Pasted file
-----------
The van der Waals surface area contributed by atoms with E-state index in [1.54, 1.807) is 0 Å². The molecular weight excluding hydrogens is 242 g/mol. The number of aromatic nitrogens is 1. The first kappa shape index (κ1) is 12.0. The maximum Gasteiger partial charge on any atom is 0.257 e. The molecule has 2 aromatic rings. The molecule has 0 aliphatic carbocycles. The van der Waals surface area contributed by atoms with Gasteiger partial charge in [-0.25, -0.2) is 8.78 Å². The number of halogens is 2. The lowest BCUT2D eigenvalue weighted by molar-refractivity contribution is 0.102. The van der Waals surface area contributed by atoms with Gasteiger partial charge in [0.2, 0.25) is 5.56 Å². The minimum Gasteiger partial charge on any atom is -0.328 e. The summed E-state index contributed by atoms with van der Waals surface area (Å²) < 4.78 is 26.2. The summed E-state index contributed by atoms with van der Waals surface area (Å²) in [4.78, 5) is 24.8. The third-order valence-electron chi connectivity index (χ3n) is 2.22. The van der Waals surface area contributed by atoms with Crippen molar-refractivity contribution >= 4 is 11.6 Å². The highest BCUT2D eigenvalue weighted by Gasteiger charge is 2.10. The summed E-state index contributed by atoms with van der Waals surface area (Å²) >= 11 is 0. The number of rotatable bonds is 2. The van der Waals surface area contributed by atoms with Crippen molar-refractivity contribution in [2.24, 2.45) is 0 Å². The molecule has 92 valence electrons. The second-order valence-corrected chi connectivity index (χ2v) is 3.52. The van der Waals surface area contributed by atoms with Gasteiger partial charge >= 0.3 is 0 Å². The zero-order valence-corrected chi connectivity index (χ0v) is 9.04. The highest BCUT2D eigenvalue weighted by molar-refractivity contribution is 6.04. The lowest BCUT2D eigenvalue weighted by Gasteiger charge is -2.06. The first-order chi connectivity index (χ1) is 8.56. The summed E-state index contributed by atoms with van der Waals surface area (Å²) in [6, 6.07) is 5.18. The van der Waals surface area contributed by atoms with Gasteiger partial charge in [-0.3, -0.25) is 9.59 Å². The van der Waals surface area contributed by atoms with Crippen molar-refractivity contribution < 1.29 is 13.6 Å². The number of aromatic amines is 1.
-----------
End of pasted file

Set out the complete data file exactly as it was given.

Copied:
The van der Waals surface area contributed by atoms with E-state index in [1.54, 1.807) is 0 Å². The molecular weight excluding hydrogens is 242 g/mol. The number of aromatic nitrogens is 1. The first kappa shape index (κ1) is 12.0. The maximum Gasteiger partial charge on any atom is 0.257 e. The molecule has 2 aromatic rings. The molecule has 0 aliphatic carbocycles. The van der Waals surface area contributed by atoms with Gasteiger partial charge in [-0.25, -0.2) is 8.78 Å². The number of halogens is 2. The lowest BCUT2D eigenvalue weighted by molar-refractivity contribution is 0.102. The van der Waals surface area contributed by atoms with Gasteiger partial charge in [0.2, 0.25) is 5.56 Å². The minimum Gasteiger partial charge on any atom is -0.328 e. The summed E-state index contributed by atoms with van der Waals surface area (Å²) < 4.78 is 26.2. The summed E-state index contributed by atoms with van der Waals surface area (Å²) in [4.78, 5) is 24.8. The third-order valence-electron chi connectivity index (χ3n) is 2.22. The van der Waals surface area contributed by atoms with Crippen molar-refractivity contribution >= 4 is 11.6 Å². The highest BCUT2D eigenvalue weighted by Gasteiger charge is 2.10. The summed E-state index contributed by atoms with van der Waals surface area (Å²) >= 11 is 0. The number of rotatable bonds is 2. The van der Waals surface area contributed by atoms with Crippen molar-refractivity contribution in [2.24, 2.45) is 0 Å². The molecule has 92 valence electrons. The second-order valence-corrected chi connectivity index (χ2v) is 3.52. The van der Waals surface area contributed by atoms with Gasteiger partial charge >= 0.3 is 0 Å². The zero-order valence-corrected chi connectivity index (χ0v) is 9.04. The highest BCUT2D eigenvalue weighted by molar-refractivity contribution is 6.04. The lowest BCUT2D eigenvalue weighted by Gasteiger charge is -2.06. The first-order chi connectivity index (χ1) is 8.56. The summed E-state index contributed by atoms with van der Waals surface area (Å²) in [6, 6.07) is 5.18. The van der Waals surface area contributed by atoms with Gasteiger partial charge in [-0.3, -0.25) is 9.59 Å². The van der Waals surface area contributed by atoms with Crippen molar-refractivity contribution < 1.29 is 13.6 Å². The number of aromatic amines is 1.